All waterproof jackets use a durable water repellent (DWR) treatment to stop the fabric from absorbing water and ‘wetting out’. Historically, these treatments contained chemicals called fluorocarbons (or PFCs) which have been found to build up in the environment with a number of harmful effects. Because of this, we’ve been moving all of our waterproofs to completely PFC-free DWRs. These new treatments require a bit more care (washing and reproofing) but we think it’s worth it to reduce our environmental impact.
If you’re only using your waterproof for low level walking, running and road cycling, durability probably isn’t your primary concern. But activities like hillwalking (where scrambling may be involved), mountain biking and even gravel cycling (lots of thorny hedgerows!) require more durable fabrics. Climbing and mountaineering waterproofs need to be particularly hardwearing to survive sharp climbing gear, heavy packs and repeated abrasions from rocks.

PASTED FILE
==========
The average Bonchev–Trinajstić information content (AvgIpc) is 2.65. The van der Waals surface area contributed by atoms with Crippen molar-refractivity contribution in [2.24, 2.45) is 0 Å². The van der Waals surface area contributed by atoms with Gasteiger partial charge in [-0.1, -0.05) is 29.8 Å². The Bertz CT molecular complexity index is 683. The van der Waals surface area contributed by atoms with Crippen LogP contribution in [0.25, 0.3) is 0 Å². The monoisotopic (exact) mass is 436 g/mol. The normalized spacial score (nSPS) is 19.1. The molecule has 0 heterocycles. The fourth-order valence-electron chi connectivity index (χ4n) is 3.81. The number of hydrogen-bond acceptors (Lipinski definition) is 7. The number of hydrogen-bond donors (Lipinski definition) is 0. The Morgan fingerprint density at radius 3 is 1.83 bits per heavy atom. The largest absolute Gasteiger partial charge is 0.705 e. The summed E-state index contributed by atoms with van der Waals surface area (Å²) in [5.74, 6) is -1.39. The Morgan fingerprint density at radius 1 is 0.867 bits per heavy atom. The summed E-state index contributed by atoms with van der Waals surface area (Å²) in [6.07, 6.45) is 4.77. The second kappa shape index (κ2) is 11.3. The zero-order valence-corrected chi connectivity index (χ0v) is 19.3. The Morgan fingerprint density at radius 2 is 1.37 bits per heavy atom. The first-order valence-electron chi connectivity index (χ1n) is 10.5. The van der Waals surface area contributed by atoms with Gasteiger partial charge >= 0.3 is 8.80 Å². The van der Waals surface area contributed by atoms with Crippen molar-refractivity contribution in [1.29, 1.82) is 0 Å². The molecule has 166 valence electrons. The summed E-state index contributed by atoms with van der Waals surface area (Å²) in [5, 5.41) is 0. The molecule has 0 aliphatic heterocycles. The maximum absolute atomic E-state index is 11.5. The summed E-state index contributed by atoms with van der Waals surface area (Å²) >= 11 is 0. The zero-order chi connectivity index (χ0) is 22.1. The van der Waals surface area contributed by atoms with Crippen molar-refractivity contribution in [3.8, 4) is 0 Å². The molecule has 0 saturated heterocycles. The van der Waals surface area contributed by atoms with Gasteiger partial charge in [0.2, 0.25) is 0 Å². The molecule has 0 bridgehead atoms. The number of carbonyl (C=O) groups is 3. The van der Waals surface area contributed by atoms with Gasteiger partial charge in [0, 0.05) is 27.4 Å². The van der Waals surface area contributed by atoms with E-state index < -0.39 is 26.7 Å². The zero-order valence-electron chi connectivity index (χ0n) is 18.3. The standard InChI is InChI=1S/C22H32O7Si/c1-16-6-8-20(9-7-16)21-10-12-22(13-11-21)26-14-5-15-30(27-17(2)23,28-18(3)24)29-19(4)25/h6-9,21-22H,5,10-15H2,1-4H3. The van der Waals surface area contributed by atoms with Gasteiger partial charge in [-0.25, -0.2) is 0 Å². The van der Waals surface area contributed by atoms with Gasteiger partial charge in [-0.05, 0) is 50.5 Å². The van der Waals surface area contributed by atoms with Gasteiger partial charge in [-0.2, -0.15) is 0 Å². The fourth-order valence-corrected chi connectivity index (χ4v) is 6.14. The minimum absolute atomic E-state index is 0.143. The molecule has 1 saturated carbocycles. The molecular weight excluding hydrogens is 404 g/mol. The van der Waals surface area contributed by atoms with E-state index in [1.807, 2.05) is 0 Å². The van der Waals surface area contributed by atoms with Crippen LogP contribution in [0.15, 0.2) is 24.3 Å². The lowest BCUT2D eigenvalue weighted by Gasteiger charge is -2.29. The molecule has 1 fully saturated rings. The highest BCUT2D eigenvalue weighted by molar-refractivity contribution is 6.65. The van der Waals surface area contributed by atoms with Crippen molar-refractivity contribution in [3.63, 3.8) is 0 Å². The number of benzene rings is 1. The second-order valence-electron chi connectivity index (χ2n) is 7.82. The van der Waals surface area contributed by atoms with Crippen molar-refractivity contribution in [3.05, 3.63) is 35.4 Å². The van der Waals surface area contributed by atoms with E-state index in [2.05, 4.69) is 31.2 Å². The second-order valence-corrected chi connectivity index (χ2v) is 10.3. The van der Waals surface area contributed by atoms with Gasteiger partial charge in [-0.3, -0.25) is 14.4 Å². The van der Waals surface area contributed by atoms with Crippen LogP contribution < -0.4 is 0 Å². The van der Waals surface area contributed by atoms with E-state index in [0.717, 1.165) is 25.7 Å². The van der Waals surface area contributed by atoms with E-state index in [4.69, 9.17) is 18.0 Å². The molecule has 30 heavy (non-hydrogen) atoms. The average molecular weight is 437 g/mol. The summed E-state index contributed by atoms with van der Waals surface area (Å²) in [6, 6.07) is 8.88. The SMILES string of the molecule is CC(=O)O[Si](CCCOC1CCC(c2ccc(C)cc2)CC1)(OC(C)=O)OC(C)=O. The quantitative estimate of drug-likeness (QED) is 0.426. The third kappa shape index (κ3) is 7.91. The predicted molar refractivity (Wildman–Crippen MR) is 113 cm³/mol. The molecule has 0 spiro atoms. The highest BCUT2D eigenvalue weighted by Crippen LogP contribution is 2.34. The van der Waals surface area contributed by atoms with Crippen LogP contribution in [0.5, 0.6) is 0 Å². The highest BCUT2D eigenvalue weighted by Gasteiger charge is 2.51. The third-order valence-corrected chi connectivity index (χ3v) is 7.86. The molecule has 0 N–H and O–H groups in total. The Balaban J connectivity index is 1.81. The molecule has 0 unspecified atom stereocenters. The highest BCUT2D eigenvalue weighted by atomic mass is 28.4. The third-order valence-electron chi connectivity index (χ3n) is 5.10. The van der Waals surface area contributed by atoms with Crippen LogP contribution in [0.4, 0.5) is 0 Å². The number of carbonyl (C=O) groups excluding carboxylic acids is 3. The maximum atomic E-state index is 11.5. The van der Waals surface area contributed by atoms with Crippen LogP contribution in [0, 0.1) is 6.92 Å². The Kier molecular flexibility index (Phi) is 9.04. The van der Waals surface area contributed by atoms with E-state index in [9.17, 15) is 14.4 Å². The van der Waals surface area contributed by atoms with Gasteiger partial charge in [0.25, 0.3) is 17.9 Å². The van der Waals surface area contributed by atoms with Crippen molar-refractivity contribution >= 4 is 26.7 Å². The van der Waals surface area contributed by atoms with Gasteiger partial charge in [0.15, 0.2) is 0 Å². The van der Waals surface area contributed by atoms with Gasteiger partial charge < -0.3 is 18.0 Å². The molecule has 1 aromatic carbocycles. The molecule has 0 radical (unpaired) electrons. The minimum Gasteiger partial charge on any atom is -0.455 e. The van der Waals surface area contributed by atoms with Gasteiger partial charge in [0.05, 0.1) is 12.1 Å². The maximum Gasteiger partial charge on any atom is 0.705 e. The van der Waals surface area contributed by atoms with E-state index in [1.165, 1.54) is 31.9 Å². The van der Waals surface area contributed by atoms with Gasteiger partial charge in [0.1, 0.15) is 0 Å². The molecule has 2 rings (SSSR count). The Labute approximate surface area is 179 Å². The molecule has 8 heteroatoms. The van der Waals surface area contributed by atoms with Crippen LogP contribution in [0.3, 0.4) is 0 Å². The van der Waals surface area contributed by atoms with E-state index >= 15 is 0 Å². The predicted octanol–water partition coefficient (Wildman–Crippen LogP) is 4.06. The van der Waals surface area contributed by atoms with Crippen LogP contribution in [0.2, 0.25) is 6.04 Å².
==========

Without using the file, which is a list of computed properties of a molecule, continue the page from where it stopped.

It can be hard to compare waterproofs for durability as there so many different factors which can affect how hardwearing a fabric is. For instance, our Balance waterproof is extremely tear resistant due to the fabric’s high levels of stretch, and the Definition is more abrasion resistant because it uses a ‘plain weave’ fabric that’s less easy to catch. That said, there are several things you can look out for as a rough guide.
Weight: Heavier jackets generally use more durable face fabrics and backer fabrics.
Denier: This is the thickness of the yarns used to make the fabric. Face fabrics with a higher denier number will often be harder wearing. For example, our Gravitas running waterproof uses 7 denier (D) nylon, whereas the Fortitude hillwalking waterproof uses 70D nylon.
Material: Ripstop fabrics have a grid of higher denier yarns woven through them which stop long tears from developing. Our Definition uses Nylon 6,6, a ‘high tenacity’ material that is more tear and abrasion resistant than regular nylon.
For running and road cycling, you probably want a waterproof that’s as light and packable as possible, fitting neatly into running packs and jersey pockets without slowing you down. You will need a more durable waterproof for hillwalking and multi-day backpacks but may still prefer a lighter jacket that doesn’t add lots of weight or take up too much pack space – particularly in summer.